Region 7

Environmental Protection Takes a Team

EPA Administrator Gina McCarthy, herself a veteran of state environmental agencies, always reminds us that environmental protection is an “enterprise.” That means EPA is only one part of a larger effort that keeps people healthy and our natural environment productive. A very important part, to be sure, but EPA can only accomplish our mission by working with partners: state agencies, local communities, businesses large and small, and families who grow the crops that feed our world.

Here in the Heartland, Region 7 recently hosted two important conversations that illustrate why we say, “Environmental protection is a team effort.”

Region 7 includes much of our country’s most productive farmland. From Missouri’s Bootheel, which raises cotton and rice, to Nebraska’s cattle country stretching nearly to the Rockies, agriculture’s engine room drives much of America’s farm output. And when you look west, EPA Region 8 encompasses not just the Dakotas’ irrigated corn and bean producers, but wheat growers on the Plains and stockraisers along the Rocky Mountains from Montana to Utah. This immense agricultural bounty requires the EPA to know farming, and to know farmers. Some of America’s most influential innovators are ag producers and their suppliers, customers, and research institutes at land-grant universities and private firms. More

Editor's Note: The views expressed here are intended to explain EPA policy. They do not change anyone's rights or obligations.

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Listening to Heartland Voices: The President’s Climate Action Plan

Leader Blog

This month, Region 7 will be doing a lot of what this agency does best: listen, learn, and lead.  The reason:  the President has tasked the EPA to take the point on one of the most important  challenges facing our generation of Americans:  cutting carbon pollution that harms our health, impedes our industrial competitiveness, and poses serious challenges to Heartland communities that depend on agriculture.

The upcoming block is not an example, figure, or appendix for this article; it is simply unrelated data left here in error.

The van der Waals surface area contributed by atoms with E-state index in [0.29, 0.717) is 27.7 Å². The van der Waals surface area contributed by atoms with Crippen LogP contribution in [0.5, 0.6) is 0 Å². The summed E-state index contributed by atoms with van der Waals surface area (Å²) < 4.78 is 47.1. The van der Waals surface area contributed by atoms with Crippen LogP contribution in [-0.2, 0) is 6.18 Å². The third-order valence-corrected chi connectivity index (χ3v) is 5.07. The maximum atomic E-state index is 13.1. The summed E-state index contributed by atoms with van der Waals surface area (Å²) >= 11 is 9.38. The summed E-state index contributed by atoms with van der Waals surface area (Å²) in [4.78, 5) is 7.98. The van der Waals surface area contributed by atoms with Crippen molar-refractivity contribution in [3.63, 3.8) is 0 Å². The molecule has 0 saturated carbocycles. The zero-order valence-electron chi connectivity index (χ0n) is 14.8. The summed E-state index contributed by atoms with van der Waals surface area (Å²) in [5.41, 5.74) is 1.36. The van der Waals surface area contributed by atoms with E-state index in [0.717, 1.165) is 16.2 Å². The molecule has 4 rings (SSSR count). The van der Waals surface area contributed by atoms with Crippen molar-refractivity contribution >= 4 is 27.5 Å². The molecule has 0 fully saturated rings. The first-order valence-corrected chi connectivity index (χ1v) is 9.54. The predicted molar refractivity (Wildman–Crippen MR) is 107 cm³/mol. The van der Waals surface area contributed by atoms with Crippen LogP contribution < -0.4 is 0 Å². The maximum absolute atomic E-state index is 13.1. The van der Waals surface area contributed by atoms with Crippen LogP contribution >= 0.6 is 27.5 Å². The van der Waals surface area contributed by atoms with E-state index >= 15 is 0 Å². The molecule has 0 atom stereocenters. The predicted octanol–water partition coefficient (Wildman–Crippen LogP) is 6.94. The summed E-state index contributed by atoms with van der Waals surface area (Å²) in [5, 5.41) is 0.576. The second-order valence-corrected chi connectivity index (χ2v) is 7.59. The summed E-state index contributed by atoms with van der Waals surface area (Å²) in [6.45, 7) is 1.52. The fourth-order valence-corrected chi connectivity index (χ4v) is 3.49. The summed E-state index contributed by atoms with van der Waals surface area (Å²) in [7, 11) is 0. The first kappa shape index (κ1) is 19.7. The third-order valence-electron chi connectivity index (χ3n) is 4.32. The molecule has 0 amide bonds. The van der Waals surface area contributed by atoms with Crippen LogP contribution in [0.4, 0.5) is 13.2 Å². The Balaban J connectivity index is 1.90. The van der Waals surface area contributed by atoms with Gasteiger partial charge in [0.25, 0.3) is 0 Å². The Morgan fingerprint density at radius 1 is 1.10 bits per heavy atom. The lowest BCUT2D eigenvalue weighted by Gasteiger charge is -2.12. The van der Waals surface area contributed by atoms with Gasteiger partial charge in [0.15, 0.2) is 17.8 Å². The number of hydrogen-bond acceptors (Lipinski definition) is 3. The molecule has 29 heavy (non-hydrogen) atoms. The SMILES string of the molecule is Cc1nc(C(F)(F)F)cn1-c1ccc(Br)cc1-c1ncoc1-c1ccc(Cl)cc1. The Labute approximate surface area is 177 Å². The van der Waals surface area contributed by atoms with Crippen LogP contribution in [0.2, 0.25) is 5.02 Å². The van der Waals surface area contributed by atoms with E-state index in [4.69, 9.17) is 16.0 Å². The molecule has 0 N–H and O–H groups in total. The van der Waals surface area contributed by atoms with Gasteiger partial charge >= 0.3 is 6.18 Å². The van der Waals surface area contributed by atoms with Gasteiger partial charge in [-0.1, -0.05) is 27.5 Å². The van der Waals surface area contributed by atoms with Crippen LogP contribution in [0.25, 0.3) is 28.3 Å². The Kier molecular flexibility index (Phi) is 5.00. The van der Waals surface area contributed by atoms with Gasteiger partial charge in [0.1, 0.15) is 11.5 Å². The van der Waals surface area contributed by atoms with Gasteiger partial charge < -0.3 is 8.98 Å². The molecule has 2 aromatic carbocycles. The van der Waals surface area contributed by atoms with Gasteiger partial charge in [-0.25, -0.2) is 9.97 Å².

The President in June announced a national Climate Action Plan.  The President’s Plan assigns EPA a big job in accomplishing these vital goals: cutting carbon pollution from power plants, building a transportation sector for the 21st century, encouraging use of cleaner and avoidance of dirtier energy, and preparing this country for climate change’s impacts on weather and water.

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Editor's Note: The views expressed here are intended to explain EPA policy. They do not change anyone's rights or obligations.

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Here in the Heartland

130815-Iowa State Fair-2 1

Here in the Heartland, the U.S. Environmental Protection Agency cares about fairs. All kinds of fairs:  local, county, and the “big ones” for our four states. In a region that provides a huge share of the nation’s and the world’s food, forage, fiber, and fuel, these annual gatherings in late summer and early fall give ag producers and their families a great chance to show off their work and to educate their city cousins about the realities of growing food.

Since I became the Regional Administrator for EPA’s Region 7 office, I have attended the Iowa, Kansas, and Missouri State Fairs. I spent a great day in Des Moines last month at “the fair with which none can compare,” the Iowa State Fair. Hope the attached pictures show how much fun I had, and also how much new EPA Administrator Gina McCarthy valued her day at the Fair.
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Editor's Note: The views expressed here are intended to explain EPA policy. They do not change anyone's rights or obligations.

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Reminiscing….

By Jeffery Robichaud

A few weeks ago I blogged about our pending office move.  The day has finally come, and this will be my last in this office.  The movers are taking our items to our new home Thursday and Friday, and I will start to unpack next Tuesday, our first day in the new digs.  This is the view out my window last night, the shadows creeping across the almost empty parking lot.